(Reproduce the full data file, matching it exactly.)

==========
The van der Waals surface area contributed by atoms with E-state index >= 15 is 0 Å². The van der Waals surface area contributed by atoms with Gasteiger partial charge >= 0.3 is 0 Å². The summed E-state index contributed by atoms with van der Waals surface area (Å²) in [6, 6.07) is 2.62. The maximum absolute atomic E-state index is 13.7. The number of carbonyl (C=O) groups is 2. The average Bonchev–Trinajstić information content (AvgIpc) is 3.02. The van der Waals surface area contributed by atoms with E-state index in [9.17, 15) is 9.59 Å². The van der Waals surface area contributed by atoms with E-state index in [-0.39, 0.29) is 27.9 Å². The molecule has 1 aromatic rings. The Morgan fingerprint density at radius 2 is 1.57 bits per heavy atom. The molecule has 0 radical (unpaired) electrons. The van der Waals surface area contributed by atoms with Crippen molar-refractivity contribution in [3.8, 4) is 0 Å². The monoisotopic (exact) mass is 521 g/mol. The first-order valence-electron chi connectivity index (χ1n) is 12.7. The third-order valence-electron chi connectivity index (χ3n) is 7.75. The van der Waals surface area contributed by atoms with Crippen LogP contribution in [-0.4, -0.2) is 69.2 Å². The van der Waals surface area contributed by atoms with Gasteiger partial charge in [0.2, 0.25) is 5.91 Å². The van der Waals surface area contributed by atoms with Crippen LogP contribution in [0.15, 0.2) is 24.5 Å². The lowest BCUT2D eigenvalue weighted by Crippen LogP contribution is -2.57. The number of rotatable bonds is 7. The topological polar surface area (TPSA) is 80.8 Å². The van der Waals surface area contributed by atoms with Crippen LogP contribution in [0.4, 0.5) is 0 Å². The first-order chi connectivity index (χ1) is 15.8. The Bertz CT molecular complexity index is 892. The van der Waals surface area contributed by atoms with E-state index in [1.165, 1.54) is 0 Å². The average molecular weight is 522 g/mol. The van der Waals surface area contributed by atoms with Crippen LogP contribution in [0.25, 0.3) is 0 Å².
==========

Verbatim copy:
The van der Waals surface area contributed by atoms with E-state index >= 15 is 0 Å². The van der Waals surface area contributed by atoms with Gasteiger partial charge >= 0.3 is 0 Å². The summed E-state index contributed by atoms with van der Waals surface area (Å²) in [6, 6.07) is 2.62. The maximum absolute atomic E-state index is 13.7. The number of carbonyl (C=O) groups is 2. The average Bonchev–Trinajstić information content (AvgIpc) is 3.02. The van der Waals surface area contributed by atoms with E-state index in [9.17, 15) is 9.59 Å². The van der Waals surface area contributed by atoms with E-state index in [-0.39, 0.29) is 27.9 Å². The molecule has 1 aromatic rings. The Morgan fingerprint density at radius 2 is 1.57 bits per heavy atom. The molecule has 0 radical (unpaired) electrons. The van der Waals surface area contributed by atoms with Crippen molar-refractivity contribution in [3.8, 4) is 0 Å². The monoisotopic (exact) mass is 521 g/mol. The first-order valence-electron chi connectivity index (χ1n) is 12.7. The third-order valence-electron chi connectivity index (χ3n) is 7.75. The van der Waals surface area contributed by atoms with Crippen LogP contribution in [-0.4, -0.2) is 69.2 Å². The van der Waals surface area contributed by atoms with Gasteiger partial charge in [0.2, 0.25) is 5.91 Å². The van der Waals surface area contributed by atoms with Crippen LogP contribution in [0.15, 0.2) is 24.5 Å². The lowest BCUT2D eigenvalue weighted by Crippen LogP contribution is -2.57. The number of rotatable bonds is 7. The topological polar surface area (TPSA) is 80.8 Å². The van der Waals surface area contributed by atoms with Crippen LogP contribution in [0.4, 0.5) is 0 Å². The first-order chi connectivity index (χ1) is 15.8. The Bertz CT molecular complexity index is 892. The van der Waals surface area contributed by atoms with E-state index in [1.165, 1.54) is 0 Å². The average molecular weight is 522 g/mol. The van der Waals surface area contributed by atoms with Crippen LogP contribution in [0.25, 0.3) is 0 Å².